If you are not replacing every single feed with a pump session, it’s not gonna add up unless you’ve got a "natural oversupply". And of course there are some women who have a low supply- who no matter how many times they pump in a day they just can’t keep up. To those women, I urge you to visit an IBCLC or another certified specialist (CLC, CBS etc) who may be able to find the source of the problem and help you.

A note: lactation counseling is often covered by insurance, please check into that if you're going forward with that kind of thing!! Sometimes you are eligible for reimbursement.

I have two posts you may want to skim, things to avoid that can hurt milk supply, and proven ways to increase milk supply (that are not teas, treats, and pills btw).

Here is an example of a "strict" pumping regimen. I also recommend a daily or semi-regular power pump if you're trying to increase supply, see the next graphic for how that looks. A power pump is mimicking a hungry baby coming back for more milk, and signals your body to pick up production. You won't see immediate results (like during that session) but the point is to get the message across!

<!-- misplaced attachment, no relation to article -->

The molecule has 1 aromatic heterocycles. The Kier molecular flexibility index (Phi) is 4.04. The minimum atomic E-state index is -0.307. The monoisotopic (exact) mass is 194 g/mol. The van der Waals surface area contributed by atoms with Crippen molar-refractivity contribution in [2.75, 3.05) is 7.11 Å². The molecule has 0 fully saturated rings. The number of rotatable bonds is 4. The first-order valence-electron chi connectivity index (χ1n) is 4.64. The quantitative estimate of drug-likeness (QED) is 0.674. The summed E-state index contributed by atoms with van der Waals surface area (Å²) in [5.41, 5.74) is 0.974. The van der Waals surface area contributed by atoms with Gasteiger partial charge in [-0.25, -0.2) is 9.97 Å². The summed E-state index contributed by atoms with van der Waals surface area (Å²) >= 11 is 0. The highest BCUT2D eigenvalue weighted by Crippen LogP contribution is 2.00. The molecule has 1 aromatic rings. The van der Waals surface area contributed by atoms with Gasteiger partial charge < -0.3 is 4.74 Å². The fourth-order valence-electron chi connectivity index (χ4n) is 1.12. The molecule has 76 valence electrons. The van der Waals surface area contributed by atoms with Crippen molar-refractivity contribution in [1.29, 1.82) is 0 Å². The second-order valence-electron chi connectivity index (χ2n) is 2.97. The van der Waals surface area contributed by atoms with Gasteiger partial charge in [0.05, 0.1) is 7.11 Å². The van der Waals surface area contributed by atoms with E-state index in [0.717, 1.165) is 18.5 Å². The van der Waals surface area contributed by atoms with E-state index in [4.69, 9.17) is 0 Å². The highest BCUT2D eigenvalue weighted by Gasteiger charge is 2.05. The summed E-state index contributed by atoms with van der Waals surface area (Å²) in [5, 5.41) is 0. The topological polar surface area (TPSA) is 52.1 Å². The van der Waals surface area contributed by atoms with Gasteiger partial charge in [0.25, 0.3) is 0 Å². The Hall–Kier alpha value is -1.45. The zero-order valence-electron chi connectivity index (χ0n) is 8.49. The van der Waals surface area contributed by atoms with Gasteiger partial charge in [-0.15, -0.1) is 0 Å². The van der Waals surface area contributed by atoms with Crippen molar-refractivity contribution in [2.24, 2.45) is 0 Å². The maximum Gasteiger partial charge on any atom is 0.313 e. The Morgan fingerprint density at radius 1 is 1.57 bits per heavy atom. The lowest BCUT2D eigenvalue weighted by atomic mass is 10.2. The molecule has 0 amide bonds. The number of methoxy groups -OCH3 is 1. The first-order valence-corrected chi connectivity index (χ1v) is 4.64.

This is simply an example, not a requirement.

Sample exclusive pumping schedule

Power pumping instructions

"Bougie" extras that you probably don’t need, but are very nice to have.

Below is a list of things that are debatable as essentials, but I personally enjoy them.

Earth Mama Organics Nipple Butter

A lot of people prefer coconut oil because it's cheaper and has more uses than strictly nipple butter, but I love this stuff. I lube my PumpinPals flanges with it, and it also makes a good chapstick! I've had one jar last a very very very long time.

Special pump bag

I bought a special pump bag that I thought was a really good deal ($40) on Amazon, and I turned out to not really like it that much. More often than not, you get what you pay for in terms of quality with pump bags. I ended up buying a Sarah Wells pump bag during their 2022 outlet sale, and quickly became obsessed with the brand (and a few others) and have grown quite the large collection of bags. In my opinion, a pump bag is a very good investment as it protects your expensive pump while traveling. A regular bag can do the job, but it may be lacking a special protected compartment that's intended for a breast pump. Sarah Wells Bags also have a lifetime warranty, whereas amazon brands do not.

A tip I have is make sure you buy one that doubles as a diaper bag or bag you can use after you're done pumping to really get your money's worth!

See my top 7 favorite pump/diaper bags here, and my ranked breast pump bags by budget.